Brentuximab Vedotin plus Nivolumab Yields High Complete Responses in Relapsed or Refractory Hodgkin Lymphoma

February 2018, Vol 9, No 1 | Payers' Perspectives In Oncology: ASH 2017 Highlights

Atlanta, GA—Interim results from a phase 1/2 study of the combination of brentuximab vedotin (Adcetris) and nivolumab (Opdivo) have demonstrated a high overall response rate (ORR) in patients with relapsed or refractory Hodgkin lymphoma. According to data presented at ASH 2017, 83% of patients responded to the combination, which included a 62% rate among efficacy-evaluable patients.

“These data suggest the combination of brentuximab vedotin and nivolumab is a well-tolerated and active salvage therapy with a high rate of complete response that has no adverse impact on stem-cell collection,” said Alex F. Herrera, MD, Assistant Professor, Department of Hematology and Hematopoietic Cell Transplantation, City of Hope, Duarte, CA.

“The safety and activity of this novel combination support further exploration in an ongoing pivotal phase 3 trial in patients with relapsed or refractory Hodgkin lymphoma who have already received or are considered ineligible for autologous stem-cell transplant [ASCT].”

Brentuximab vedotin and nivolumab are effective single-agent treatments for relapsed or refractory Hodgkin lymphoma. Brentuximab vedotin is believed to activate the patient’s immune system and initiate an antitumor immune response through the induction of immunogenic cell death, whereas nivolumab blocks the PD-1 receptor, inhibits binding of PD-1 ligands, and restores an effective antitumor immune response.

The phase 1/2, open-label, multicenter trial enrolled 62 adults with relapsed or refractory classical Hodgkin lymphoma. Patients were excluded if they previously received salvage therapy; brentuximab vedotin; immune-­oncology therapy affecting the PD-1, CTLA4, or CD137 pathways; or stem-cell transplant. The study’s primary end points were safety, the incidence and severity of adverse events, and complete response rate after study completion.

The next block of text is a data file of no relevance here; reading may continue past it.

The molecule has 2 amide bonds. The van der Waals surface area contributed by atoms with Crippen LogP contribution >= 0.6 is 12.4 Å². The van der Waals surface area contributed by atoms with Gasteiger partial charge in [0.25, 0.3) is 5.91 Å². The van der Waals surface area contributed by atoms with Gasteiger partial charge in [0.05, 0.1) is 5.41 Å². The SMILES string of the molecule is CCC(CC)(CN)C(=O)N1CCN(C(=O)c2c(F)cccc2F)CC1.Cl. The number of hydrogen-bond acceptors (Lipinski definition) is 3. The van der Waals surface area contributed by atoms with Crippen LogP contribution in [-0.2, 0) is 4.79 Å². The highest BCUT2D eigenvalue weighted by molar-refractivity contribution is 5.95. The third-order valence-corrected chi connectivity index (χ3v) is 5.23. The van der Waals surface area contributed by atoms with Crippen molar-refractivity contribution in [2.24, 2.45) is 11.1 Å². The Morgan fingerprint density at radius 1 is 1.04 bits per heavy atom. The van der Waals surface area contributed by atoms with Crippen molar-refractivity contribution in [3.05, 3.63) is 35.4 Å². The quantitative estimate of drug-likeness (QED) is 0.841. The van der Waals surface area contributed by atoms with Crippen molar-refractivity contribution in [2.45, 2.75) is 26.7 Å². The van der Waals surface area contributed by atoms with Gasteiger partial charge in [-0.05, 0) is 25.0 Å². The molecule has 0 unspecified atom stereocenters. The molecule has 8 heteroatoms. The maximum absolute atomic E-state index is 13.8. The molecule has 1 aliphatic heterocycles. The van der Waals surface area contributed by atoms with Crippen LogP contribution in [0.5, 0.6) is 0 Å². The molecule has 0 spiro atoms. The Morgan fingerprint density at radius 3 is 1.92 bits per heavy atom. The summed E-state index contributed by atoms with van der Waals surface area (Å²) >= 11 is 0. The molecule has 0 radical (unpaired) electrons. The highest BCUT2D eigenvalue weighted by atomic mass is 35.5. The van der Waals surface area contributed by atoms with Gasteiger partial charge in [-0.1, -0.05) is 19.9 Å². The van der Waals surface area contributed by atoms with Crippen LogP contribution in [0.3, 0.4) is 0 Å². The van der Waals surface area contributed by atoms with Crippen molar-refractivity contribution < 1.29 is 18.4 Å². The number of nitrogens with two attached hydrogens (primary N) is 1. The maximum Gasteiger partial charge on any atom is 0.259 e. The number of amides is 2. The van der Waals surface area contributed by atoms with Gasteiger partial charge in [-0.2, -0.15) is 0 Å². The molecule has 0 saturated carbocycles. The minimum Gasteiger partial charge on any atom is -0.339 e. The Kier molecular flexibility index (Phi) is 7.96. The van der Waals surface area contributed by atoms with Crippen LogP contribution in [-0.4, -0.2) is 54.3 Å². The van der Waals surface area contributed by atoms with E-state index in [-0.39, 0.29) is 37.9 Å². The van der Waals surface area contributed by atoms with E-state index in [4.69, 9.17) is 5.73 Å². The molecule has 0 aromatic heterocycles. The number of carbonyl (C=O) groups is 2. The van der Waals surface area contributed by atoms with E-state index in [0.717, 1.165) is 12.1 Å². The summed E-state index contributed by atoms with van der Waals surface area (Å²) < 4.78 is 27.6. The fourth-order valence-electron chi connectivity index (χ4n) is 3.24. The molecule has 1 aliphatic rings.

The patients received brentuximab vedotin in combination with nivolu­mab every 3 weeks (1 cycle) for up to 12 weeks (4 cycles). After completion of the therapy, the patients were eligible to undergo ASCT.

Overall, 60 (98%) patients had adverse events before undergoing ASCT or receiving salvage therapy after treatment. The majority (66%) of these adverse events were grade 1 or 2, but 19 (31%) were grade ≥3. Infusion-related reactions were reported by 27 (44%) patients, with 25 (41%) of these occurring during infusion with brentuximab vedotin, most often during cycle 2.

“Pretreatment with low-dose steroid and antihistamine did not impact the frequency or severity of these reactions, which caused an interruption of infusion in 16 patients,” Dr Herrera said. “However, no patients discontinued treatment due to an infusion-related reaction.”

Although 5 patients required systemic steroids for the treatment of an immune-related adverse event, no patients discontinued treatment because of these events.

The ORR with the combination treatment as first salvage therapy was 83%, and the complete response rate was 62%.

“The combination of BV [brentuximab vedotin] and nivolumab did not appear to impact stem-cell mobilization and collection yields or engraftment,” said Dr Herrera. “Patients did not appear to have increased toxicity during or after the transplant period.”

In addition, the combination resulted in increased numbers of circulating T-cells, increased innate and adaptive immune-activating cytokines and chemokines, and increased ability of memory T-cells to mount an immune response.

“The encouraging activity of BV plus nivolumab will be further evaluated in multiple settings, including a pivotal phase 3 trial in patients with advanced Hodgkin lymphoma who are ineligible for ASCT or after failure of ASCT,” Dr Herrera concluded.

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